Tag Archives: mrv

A Wish List for IPCC: “Policy-Ready” Climate Science

October 9, 2013 |


Last week’s release of the IPCC Working Group I’s contribution to the Fifth Assessment Report (AR5) prompted a moment of self-reflection for the climate community.

It reported incremental gains in the scientific community’s confidence in its findings, with a few important tweaks to past findings. For example, it is now extremely likely (rather than just very likely) that human influence has been the dominant cause of observed warming since the mid-20th century (see C2ES’s table of increasing certainty). The Working Group also significantly revised the upper bound of their sea level rise estimates (see Nature’s News Feature on this topic).

However, there is a feeling that we have reached a point of diminishing returns in our current lines of inquiry. As a recent Nature editorial pointed out, comprehensive assessments of climate science may no longer represent the best use of our resources; continued investment in the IPCC process as it stands may result in smaller policy-relevant returns over time. We should feel a great sense of achievement and satisfaction at having reached this point. However, we may also need to sit back in our chairs, grab some old-fashioned writing implements, and reframe our questions.

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Counting on energy efficiency: climate gains from consistent program data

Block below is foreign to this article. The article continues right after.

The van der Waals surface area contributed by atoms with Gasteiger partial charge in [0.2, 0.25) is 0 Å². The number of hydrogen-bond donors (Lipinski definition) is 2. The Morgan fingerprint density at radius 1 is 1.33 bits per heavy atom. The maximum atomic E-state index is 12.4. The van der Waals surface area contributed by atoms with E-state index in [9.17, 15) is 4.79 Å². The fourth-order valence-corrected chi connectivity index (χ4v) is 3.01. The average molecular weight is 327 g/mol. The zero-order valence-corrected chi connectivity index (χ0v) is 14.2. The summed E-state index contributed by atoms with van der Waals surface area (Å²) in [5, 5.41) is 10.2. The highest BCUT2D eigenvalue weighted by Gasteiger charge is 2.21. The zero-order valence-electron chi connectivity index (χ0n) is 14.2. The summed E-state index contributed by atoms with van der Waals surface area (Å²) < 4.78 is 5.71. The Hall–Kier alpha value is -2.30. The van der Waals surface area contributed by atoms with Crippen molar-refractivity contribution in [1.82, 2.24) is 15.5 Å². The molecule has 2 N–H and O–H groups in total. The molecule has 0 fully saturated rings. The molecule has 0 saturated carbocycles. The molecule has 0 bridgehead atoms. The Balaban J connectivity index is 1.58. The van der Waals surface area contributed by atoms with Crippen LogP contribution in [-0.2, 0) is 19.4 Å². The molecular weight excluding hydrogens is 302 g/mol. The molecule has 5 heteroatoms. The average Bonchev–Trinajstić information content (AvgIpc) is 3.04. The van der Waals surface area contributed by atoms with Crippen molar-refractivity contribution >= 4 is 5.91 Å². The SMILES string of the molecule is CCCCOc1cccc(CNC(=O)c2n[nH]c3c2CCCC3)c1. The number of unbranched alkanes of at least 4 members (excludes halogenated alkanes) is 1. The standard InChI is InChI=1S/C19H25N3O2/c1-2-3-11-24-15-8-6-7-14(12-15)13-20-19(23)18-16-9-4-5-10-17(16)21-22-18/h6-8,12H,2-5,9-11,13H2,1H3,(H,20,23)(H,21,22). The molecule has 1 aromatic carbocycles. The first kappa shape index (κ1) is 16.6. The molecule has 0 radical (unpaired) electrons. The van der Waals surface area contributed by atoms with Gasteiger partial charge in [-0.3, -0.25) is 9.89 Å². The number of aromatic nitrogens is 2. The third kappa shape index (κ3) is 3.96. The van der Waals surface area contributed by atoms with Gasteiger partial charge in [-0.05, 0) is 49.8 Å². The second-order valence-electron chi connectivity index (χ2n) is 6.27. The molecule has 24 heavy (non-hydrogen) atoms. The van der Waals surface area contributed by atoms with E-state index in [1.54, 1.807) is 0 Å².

November 30, 2012 |


Most experts agree that one of the most cost-effective places to reduce greenhouse gas emissions is in energy efficiency. Over the years, hundreds of programs have sprung up across the U.S. to encourage businesses and households to use energy more efficiently. These programs — also called demand-side management (DSM) programs — hold real promise for climate mitigation.

It’s good that many, many programs exist. It’s also good that these programs are extensively evaluated. However, as Jeff Deason discusses in more depth, each jurisdiction uses its own measurement and reporting practices, resulting in scattered and inconsistently reported data.

As an organization keen to look across evaluations to find best practices, we find this frustrating. In essence, it’s a classic case of comparing apples to oranges — and sometimes a challenge just to locate those apples and oranges in the first place.

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U.S. energy efficiency programs: Lots of evaluation, little coordination

November 28, 2012 |


Suppose you are a regulator in a state or country new to energy efficiency programs and you want to design a set of financial incentives to encourage efficient appliances and equipment.

If you want to design something that generates significant energy and carbon emissions savings in a cost-effective manner, you have a number of decisions to make: What products and efficiency measures should you target? Should you offer incentives for very high-performing, super-efficient devices that may have a smaller market, or for more widely available but somewhat less efficient measures? How large should these incentives be? Should you offer incentives upstream (to manufacturers), midstream (to retailers), or downstream (to consumers)? Should you bundle the incentives with information and advertising, and if so, what is the best allocation of program resources? How do you need to vary your approach in different markets?